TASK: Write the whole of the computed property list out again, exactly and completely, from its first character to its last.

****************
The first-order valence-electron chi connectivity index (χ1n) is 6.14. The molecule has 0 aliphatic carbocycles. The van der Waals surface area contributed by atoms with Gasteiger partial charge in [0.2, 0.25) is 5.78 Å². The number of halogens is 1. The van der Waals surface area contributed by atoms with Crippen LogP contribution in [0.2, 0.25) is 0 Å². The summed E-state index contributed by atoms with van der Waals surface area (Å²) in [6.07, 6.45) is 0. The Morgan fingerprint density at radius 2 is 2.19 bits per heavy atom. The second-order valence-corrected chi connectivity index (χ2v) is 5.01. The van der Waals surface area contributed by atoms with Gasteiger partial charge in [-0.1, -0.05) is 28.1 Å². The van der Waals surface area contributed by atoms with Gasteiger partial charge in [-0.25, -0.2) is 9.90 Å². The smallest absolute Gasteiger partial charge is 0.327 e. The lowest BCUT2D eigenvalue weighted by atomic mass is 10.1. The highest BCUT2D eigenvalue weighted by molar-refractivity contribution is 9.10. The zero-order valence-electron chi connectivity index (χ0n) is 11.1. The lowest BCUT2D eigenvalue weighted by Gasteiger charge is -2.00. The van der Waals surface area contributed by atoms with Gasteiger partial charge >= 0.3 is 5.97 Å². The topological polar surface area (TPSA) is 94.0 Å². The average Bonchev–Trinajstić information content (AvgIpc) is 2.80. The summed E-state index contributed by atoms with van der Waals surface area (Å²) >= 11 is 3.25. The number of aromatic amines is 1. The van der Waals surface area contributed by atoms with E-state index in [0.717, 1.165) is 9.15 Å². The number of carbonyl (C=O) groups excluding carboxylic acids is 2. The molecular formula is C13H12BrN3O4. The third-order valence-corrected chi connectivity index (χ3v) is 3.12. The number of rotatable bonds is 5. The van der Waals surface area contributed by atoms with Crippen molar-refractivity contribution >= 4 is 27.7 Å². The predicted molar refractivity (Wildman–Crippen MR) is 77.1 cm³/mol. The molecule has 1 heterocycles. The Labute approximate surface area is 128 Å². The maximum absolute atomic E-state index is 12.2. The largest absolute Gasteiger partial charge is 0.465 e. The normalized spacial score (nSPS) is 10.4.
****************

The first-order valence-electron chi connectivity index (χ1n) is 6.14. The molecule has 0 aliphatic carbocycles. The van der Waals surface area contributed by atoms with Gasteiger partial charge in [0.2, 0.25) is 5.78 Å². The number of halogens is 1. The van der Waals surface area contributed by atoms with Crippen LogP contribution in [0.2, 0.25) is 0 Å². The summed E-state index contributed by atoms with van der Waals surface area (Å²) in [6.07, 6.45) is 0. The Morgan fingerprint density at radius 2 is 2.19 bits per heavy atom. The second-order valence-corrected chi connectivity index (χ2v) is 5.01. The van der Waals surface area contributed by atoms with Gasteiger partial charge in [-0.1, -0.05) is 28.1 Å². The van der Waals surface area contributed by atoms with Gasteiger partial charge in [-0.25, -0.2) is 9.90 Å². The smallest absolute Gasteiger partial charge is 0.327 e. The lowest BCUT2D eigenvalue weighted by atomic mass is 10.1. The highest BCUT2D eigenvalue weighted by molar-refractivity contribution is 9.10. The zero-order valence-electron chi connectivity index (χ0n) is 11.1. The lowest BCUT2D eigenvalue weighted by Gasteiger charge is -2.00. The van der Waals surface area contributed by atoms with Gasteiger partial charge >= 0.3 is 5.97 Å². The topological polar surface area (TPSA) is 94.0 Å². The average Bonchev–Trinajstić information content (AvgIpc) is 2.80. The summed E-state index contributed by atoms with van der Waals surface area (Å²) >= 11 is 3.25. The number of aromatic amines is 1. The van der Waals surface area contributed by atoms with E-state index in [0.717, 1.165) is 9.15 Å². The number of carbonyl (C=O) groups excluding carboxylic acids is 2. The molecular formula is C13H12BrN3O4. The third-order valence-corrected chi connectivity index (χ3v) is 3.12. The number of rotatable bonds is 5. The van der Waals surface area contributed by atoms with Crippen molar-refractivity contribution >= 4 is 27.7 Å². The predicted molar refractivity (Wildman–Crippen MR) is 77.1 cm³/mol. The molecule has 1 heterocycles. The Labute approximate surface area is 128 Å². The maximum absolute atomic E-state index is 12.2. The largest absolute Gasteiger partial charge is 0.465 e. The normalized spacial score (nSPS) is 10.4.